Current Issues in the Treatment of Human Diseases by Mucosal Tolerance



    Corresponding author
    1. Center for Neurologic Diseases, Brigham and Women's Hospital, Harvard Medical School, Boston, Massachusetts 02115-5817, USA
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Address for correspondence: Howard L. Weiner, M.D., Brigham and Women's Hospital, 77 Avenue Louis Pasteur, HIM 730, Boston, Massachusetts 02115-5817. Voice: 617-525-5300; fax: 617-525-5252.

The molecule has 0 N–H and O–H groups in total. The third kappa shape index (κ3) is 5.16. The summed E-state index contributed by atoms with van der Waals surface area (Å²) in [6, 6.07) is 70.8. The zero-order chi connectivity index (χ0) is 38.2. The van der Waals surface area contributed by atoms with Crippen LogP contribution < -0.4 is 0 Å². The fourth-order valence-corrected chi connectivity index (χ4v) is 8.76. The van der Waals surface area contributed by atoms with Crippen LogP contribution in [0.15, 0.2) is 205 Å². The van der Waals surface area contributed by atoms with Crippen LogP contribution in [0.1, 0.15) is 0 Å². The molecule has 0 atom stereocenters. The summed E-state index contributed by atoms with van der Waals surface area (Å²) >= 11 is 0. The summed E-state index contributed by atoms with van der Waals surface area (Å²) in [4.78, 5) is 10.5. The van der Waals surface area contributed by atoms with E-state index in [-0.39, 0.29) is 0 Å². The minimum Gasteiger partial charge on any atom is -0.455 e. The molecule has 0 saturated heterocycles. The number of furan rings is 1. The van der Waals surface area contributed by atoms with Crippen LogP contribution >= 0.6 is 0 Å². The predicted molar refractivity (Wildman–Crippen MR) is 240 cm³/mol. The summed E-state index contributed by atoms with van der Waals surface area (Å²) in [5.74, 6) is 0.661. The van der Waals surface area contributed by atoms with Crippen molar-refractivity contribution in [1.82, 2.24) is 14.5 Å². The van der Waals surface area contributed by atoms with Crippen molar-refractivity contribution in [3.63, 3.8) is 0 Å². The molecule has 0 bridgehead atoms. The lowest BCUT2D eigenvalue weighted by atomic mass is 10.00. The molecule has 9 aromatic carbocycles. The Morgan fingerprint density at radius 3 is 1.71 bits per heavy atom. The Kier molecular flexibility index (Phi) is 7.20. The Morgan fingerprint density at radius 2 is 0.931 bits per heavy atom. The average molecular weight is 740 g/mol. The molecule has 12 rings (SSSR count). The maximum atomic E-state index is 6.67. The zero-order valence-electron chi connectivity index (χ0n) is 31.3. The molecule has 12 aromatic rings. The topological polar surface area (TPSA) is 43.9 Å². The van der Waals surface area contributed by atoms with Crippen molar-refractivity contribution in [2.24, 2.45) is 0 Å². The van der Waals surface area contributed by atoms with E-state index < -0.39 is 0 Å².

Abstract: Tolerance has been defined as a lack of response to self but a more appropriate definition of tolerance is “any mechanism by which a potentially injurious immune response is prevented, suppressed, or shifted to a noninjurious class of immune response.” Thus, tolerance is related to productive self-recognition, rather than blindness of the immune system to its autocomponents. Oral tolerance, in this sense, is of unique immunologic importance, as it is a continuous natural immunologic event driven by exogenous antigen. Because of their privileged access to the internal milieu, antigens that are continuously in contact with the mucosa are a frontier between foreign and self-components. Thus, oral tolerance is an immunological mechanism that evolved to treat external agents that gain access to the body via a natural route as internal components that then become part of self. Given this, it would seem logical that autoimmune diseases caused by an inappropriate response to self-antigens might ultimately be treated by presenting such autoantigens to the mucosal surface where they can be dealt with in a noninjurous (noninflammatory) immunologic environment. Furthermore, mucosal tolerance as a treatment for autoimmune diseases is an attractive concept, as antigen-specific therapy is the most physiologic means to manipulate immune responses, and mucosal antigen is nontoxic and can be given on a chronic basis. The efficacy of mucosal tolerance has been clearly demonstrated in several animal models.